# Engg-Mechanics-COPLANAR-NON-CONCURRENT

```CHAPTER – II
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RESULTANT OF COPLANAR NON CONCURRENT
FORCE SYSTEM
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Coplanar Non-concurrent Force System:
This is the force system in which lines of action of
individual forces lie in the same plane but act at different
points of application.
F1
F3
Fig. 1
F2
F2
F1
F5
F3
F4
Fig. 2
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TYPES
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1. Parallel Force System – Lines of action of individual
forces are parallel to each other.
2. Non-Parallel Force System – Lines of action of the
forces are not parallel to each other.
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MOMENT OF A FORCE ABOUT AN AXIS
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The applied force can also tend to rotate the body about
an axis, in addition to causing translatory motion. This
rotational tendency is known as moment.
Definition: Moment is the tendency of a force to make a
rigid body rotate about an axis.
This is a vector quantity.
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Moment Axis: This is the axis about which
rotational tendency is determined. It is
perpendicular to the plane comprising the
moment arm and line of action of the force.
Moment Center (B): This is the point at
A
d
which the moment axis intersects the plane of
the coplanar system.
F
Moment Arm: The perpendicular distance
from the moment center to the line of action
of the force.
Distance AB = d.
B
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EXAMPLE FOR MOMENT
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Consider the example of a pipe wrench.
The force applied which is
perpendicular to the handle of the
wrench tends to rotate the pipe about
its vertical axis. The magnitude of
this tendency depends both on the
magnitude of the force and the
moment arm ‘d’.
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MAGNITUDE OF MOMENT
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It is computed as the product of the
the perpendicular distance to the line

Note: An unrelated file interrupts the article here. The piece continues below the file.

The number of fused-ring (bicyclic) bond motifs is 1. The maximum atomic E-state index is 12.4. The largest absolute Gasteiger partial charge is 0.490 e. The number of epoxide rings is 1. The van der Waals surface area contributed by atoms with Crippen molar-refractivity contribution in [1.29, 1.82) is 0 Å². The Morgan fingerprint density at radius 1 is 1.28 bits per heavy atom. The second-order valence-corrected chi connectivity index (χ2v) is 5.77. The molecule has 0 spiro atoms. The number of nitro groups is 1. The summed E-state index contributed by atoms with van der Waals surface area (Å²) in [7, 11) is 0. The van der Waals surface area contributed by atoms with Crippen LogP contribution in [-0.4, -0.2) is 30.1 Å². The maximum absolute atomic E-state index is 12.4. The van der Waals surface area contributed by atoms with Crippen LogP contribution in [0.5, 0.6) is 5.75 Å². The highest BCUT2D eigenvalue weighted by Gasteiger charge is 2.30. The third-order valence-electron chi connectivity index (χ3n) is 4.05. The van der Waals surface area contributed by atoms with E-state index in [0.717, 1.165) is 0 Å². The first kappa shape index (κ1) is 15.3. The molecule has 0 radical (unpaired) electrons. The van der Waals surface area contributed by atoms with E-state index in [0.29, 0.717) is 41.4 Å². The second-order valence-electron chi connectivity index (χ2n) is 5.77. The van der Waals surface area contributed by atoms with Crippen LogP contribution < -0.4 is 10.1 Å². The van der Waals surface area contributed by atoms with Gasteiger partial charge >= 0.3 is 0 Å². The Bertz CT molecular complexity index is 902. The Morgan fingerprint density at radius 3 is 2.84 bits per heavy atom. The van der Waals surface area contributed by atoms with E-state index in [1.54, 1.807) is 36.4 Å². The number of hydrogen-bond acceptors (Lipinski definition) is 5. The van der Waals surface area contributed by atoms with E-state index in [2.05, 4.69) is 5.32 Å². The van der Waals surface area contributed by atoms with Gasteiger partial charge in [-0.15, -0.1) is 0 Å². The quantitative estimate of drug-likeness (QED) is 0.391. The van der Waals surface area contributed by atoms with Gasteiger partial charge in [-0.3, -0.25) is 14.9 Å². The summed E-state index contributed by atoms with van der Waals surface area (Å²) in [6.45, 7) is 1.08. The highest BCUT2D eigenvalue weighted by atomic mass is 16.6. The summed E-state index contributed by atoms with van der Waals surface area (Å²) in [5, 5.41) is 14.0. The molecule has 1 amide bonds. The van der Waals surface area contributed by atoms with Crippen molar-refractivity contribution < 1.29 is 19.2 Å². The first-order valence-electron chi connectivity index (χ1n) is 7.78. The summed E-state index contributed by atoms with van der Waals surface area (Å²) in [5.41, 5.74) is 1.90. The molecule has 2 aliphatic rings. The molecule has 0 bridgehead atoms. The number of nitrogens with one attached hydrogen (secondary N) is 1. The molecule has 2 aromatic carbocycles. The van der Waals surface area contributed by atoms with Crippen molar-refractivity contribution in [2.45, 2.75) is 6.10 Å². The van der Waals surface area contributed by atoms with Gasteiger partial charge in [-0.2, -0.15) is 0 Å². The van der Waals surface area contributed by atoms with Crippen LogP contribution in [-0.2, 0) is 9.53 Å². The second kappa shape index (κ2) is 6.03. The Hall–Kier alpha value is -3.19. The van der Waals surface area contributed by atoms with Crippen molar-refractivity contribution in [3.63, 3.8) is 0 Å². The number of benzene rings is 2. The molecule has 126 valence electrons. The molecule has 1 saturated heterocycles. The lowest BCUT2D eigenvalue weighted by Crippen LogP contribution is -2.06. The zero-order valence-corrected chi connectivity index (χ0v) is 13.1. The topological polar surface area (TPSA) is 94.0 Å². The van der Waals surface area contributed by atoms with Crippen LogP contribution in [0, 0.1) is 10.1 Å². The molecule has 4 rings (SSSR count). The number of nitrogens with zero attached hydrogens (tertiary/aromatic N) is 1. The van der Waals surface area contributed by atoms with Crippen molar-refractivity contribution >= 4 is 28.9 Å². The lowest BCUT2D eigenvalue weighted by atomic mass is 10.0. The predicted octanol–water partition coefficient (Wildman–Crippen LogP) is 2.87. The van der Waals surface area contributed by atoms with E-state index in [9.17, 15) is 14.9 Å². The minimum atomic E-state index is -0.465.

of action of the force from the
moment center and the magnitude of
the force.
MA = d&times;F
Unit – Unit of Force &times; Unit of distance
kN-m, N-mm etc.
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B
d
F
A
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SENSE OF THE MOMENT
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The sense is obtained by the ‘Right Hand Thumb’ rule.
‘If the fingers of the right hand are curled in the
direction of rotational tendency of the body, the extended
thumb represents the +ve sense of the moment vector’.
M
M
For the purpose of additions, the moment direction may
be considered by using a suitable sign convention such as +ve
for counterclockwise and –ve for clockwise rotations or viceversa.
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VARIGNON’S THEOREM
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(PRINCIPLE OF MOMENTS)
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Statement: The moment of a force about a moment center
(axis) is equal to the algebraic sum of the moments of the
component forces about the same moment center (axis).
Proof (by Scalar Formulation):
Let ‘R’ be the given force.
‘P’ &amp; ‘Q’ be the component forces
of ‘R’.
‘O’ be the moment center.
p, r, and q be the moment arms of
P, R, and Q respectively from ‘O’.
, , and  be the inclinations of
‘P’, ‘R’, and ‘Q’ respectively w.r.t.
the X – axis.
Y
Ry
Q
R
Qy
Py

A
q r
 
P
p
O
X
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Y
We have,
Ry = Py + Qy
Ry
R Sin = P Sin + Q Sin  ----(1)
Q
From le AOB, p/AO = Sin 
Qy
r

From le AOC, r/AO = Sin 
Py

From le AOD, q/AO = Sin 

From (1),
A
 R &times;(r/AO) = P &times;(p/AO) + Q &times;(q/AO)